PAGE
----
Alejandro IBARRA, Partner of IBARRA ABOGADOS

The situation of Electricaribe must be solved as quickly as possible because the competitiveness in the Caribbean region depends on it.

Alejandro IBARRA Partner IBARRA ABOGADOS

Colombia’s power sector puzzle

January 28, 2019

Alejandro Ibarra, partner at Ibarra Abogados, talks to TOGY about the importance of natural gas in Colombia and how the current crisis in the electrical sector represents an opportunity to reform and restructure public policy. Founded in 1993, Ibarra Abogados is a Colombian law firm representing national and international companies in competition, international trade, Customs law and regulatory matters.

• On pressing matters: “The main issues to address would be primarily the current 25% limit on the retail market share, the re-establishment of the Superintendency of Public Utilities’ power to impose penalties and some of the new resolutions enacted by CREG in 2018.”

• On Electricaribe: “The situation of Electricaribe must be solved as quickly as possible because the competitiveness in the Caribbean region depends on it. The region will not be competitive if it does not have a reliable electricity supply.”

• On Colombia’s gas situation: “In my opinion, producing and importing natural gas are not mutually exclusive. Producing is cheaper than importing, so investing in the exploration of natural gas is worthwhile. However, considering that suppliers must meet the country’s energetic needs beyond 2026, which is already covered, it is possible that this demand will have to be attended by imports when local production is not enough.”

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What new opportunities have emerged in the services arena?
During 2018, we broadened our portfolio to include matters relating to the energy sector, not only from a competition and antitrust point of view, but also from a regulatory perspective, particularly in light of recent events.
Going into a new sector entails evaluating its state and condition. The sector has faced various difficulties that have created various opportunities to advise new clients. The postponement of the construction of Hidroituango, the largest hydroelectric power unit, until 2023-2024 has created a gap in the generation and provision of energy that new projects are trying to fill in. Many of these projects have thus required advisory.
It has been interesting to see how the sector’s current situation has led to an increase in the generation of renewable energy sources, such as solar power, to cover part of the deficit.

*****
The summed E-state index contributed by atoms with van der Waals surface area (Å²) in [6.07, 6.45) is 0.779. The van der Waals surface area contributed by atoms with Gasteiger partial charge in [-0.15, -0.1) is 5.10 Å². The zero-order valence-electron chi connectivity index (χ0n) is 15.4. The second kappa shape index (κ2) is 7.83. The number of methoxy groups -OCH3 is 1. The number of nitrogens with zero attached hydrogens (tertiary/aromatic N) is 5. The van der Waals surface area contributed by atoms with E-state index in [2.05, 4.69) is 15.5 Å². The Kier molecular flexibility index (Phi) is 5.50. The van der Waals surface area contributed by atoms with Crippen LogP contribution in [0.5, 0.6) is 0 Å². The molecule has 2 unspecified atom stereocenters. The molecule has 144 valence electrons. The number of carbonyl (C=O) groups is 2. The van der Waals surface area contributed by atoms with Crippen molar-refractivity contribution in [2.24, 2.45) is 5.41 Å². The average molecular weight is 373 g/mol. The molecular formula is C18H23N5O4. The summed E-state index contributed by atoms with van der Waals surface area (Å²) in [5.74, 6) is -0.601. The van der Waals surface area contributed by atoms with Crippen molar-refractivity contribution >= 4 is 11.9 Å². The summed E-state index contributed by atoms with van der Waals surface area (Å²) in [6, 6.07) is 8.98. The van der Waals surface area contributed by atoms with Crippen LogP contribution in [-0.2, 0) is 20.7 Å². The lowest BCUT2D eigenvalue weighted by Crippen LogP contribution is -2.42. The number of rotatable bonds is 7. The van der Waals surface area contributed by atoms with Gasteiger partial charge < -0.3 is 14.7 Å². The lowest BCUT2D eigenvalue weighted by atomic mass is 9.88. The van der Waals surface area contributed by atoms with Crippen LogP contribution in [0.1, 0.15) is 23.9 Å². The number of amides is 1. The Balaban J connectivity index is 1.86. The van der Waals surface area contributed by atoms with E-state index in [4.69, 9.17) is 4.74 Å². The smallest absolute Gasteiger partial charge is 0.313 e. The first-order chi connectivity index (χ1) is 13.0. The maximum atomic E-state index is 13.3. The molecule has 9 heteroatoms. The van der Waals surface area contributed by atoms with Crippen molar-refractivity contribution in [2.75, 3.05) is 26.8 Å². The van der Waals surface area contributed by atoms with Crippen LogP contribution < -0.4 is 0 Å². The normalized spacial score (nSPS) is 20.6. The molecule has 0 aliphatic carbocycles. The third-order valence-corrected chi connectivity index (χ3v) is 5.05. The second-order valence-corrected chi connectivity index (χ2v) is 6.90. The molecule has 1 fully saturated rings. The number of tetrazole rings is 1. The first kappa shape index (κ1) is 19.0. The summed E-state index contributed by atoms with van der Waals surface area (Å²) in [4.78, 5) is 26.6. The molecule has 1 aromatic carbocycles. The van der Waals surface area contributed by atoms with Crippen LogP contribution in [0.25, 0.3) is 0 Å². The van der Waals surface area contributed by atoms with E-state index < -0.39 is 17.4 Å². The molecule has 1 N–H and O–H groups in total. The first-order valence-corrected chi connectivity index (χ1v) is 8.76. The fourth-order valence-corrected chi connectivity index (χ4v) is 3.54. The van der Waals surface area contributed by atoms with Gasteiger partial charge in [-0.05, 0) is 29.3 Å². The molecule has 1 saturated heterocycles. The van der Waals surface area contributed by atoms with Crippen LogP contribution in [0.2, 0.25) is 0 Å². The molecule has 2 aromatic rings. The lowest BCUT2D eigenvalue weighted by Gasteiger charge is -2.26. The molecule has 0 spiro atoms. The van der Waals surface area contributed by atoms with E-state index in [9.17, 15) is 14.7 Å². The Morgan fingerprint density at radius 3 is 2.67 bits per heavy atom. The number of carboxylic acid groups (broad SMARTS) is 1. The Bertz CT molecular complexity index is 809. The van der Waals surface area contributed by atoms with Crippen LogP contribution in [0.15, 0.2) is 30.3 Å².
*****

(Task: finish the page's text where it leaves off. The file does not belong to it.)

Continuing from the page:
Where are the opportunities? An opportunity primarily lies within the new energy auction promoted by the Ministry of Energy, in which these renewable sources of energy intend to participate. Therefore, we are working towards advising such new projects, e.g. photovoltaic and wind projects. You can also find an opportunity for consulting services in the entire legal structure of distributed generation and self-generation projects.
There is also a demand for consultancy regarding the execution of contracts between large-scale end users and retail companies, as well as regarding the design of energy efficiency schemes.

 

What are your views on the changes in the wholesale energy market regulation?
The wholesale energy market operates through the spot market and the bilateral contract market. Contrary to the spot market, bilateral contracts are not very transparent. In order to overcome this problem, the Energy and Gas Regulatory Commission issued Resolution No. 114 of 2018 to introduce a mechanism that will enable the creation of energy exchange markets that will enable transactions between agents that offer and demand energy and result in standardised supply agreements.
It would also be interesting to devise a mechanism that enables large-scale end users to buy energy from independent power producers in the energy exchange market created under the scope of Resolution No. 114 of 2018. Nowadays, domestic regulations oblige large-scale users to buy energy only in the over-the-counter retail market. This would help to tackle the main complaint of large-scale end users related to lack of information when negotiating supply agreements, which gives utility companies a more favourable position. Indeed, such a mechanism could help to make the process of negotiation more transparent and to level the playing field for both parties.

What are the main regulatory issues that need to be addressed in Colombia?
The main issues to address would be primarily the current 25% limit on the retail market share, the re-establishment of the Superintendency of Public Utilities’ power to impose penalties and some of the new resolutions enacted by CREG in 2018.